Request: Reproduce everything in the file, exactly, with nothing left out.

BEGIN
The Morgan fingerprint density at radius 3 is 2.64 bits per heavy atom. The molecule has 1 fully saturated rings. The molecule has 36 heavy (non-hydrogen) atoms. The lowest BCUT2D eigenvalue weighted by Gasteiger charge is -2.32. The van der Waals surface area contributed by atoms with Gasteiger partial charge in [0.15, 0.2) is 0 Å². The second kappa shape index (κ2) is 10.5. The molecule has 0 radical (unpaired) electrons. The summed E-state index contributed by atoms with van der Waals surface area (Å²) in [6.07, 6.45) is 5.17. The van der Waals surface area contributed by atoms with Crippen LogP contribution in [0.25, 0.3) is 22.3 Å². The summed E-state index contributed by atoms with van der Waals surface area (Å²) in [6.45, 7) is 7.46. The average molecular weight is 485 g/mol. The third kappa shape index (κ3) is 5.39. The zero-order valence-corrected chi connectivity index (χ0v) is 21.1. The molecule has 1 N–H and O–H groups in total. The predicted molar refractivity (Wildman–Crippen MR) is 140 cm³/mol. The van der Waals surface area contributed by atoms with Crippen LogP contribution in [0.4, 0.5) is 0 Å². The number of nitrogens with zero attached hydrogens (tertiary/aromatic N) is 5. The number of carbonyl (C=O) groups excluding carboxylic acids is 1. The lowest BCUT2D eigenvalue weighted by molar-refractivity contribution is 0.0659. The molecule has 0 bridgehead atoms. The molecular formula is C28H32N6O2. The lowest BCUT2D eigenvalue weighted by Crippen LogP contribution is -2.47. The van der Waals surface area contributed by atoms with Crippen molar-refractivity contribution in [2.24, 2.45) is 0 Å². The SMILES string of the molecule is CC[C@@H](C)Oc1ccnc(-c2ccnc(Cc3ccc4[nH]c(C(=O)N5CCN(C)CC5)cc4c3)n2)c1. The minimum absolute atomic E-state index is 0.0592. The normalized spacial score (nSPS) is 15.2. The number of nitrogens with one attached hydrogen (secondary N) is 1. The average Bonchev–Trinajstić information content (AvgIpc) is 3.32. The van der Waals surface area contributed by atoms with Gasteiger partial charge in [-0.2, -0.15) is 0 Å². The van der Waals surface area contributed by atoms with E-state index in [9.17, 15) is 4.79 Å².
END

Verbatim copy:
The Morgan fingerprint density at radius 3 is 2.64 bits per heavy atom. The molecule has 1 fully saturated rings. The molecule has 36 heavy (non-hydrogen) atoms. The lowest BCUT2D eigenvalue weighted by Gasteiger charge is -2.32. The van der Waals surface area contributed by atoms with Gasteiger partial charge in [0.15, 0.2) is 0 Å². The second kappa shape index (κ2) is 10.5. The molecule has 0 radical (unpaired) electrons. The summed E-state index contributed by atoms with van der Waals surface area (Å²) in [6.07, 6.45) is 5.17. The van der Waals surface area contributed by atoms with Crippen LogP contribution in [0.25, 0.3) is 22.3 Å². The summed E-state index contributed by atoms with van der Waals surface area (Å²) in [6.45, 7) is 7.46. The average molecular weight is 485 g/mol. The third kappa shape index (κ3) is 5.39. The zero-order valence-corrected chi connectivity index (χ0v) is 21.1. The molecule has 1 N–H and O–H groups in total. The predicted molar refractivity (Wildman–Crippen MR) is 140 cm³/mol. The van der Waals surface area contributed by atoms with Crippen LogP contribution in [0.4, 0.5) is 0 Å². The number of nitrogens with zero attached hydrogens (tertiary/aromatic N) is 5. The number of carbonyl (C=O) groups excluding carboxylic acids is 1. The lowest BCUT2D eigenvalue weighted by molar-refractivity contribution is 0.0659. The molecule has 0 bridgehead atoms. The molecular formula is C28H32N6O2. The lowest BCUT2D eigenvalue weighted by Crippen LogP contribution is -2.47. The van der Waals surface area contributed by atoms with Crippen molar-refractivity contribution in [2.24, 2.45) is 0 Å². The SMILES string of the molecule is CC[C@@H](C)Oc1ccnc(-c2ccnc(Cc3ccc4[nH]c(C(=O)N5CCN(C)CC5)cc4c3)n2)c1. The minimum absolute atomic E-state index is 0.0592. The normalized spacial score (nSPS) is 15.2. The number of nitrogens with one attached hydrogen (secondary N) is 1. The average Bonchev–Trinajstić information content (AvgIpc) is 3.32. The van der Waals surface area contributed by atoms with Gasteiger partial charge in [-0.2, -0.15) is 0 Å². The van der Waals surface area contributed by atoms with E-state index in [9.17, 15) is 4.79 Å².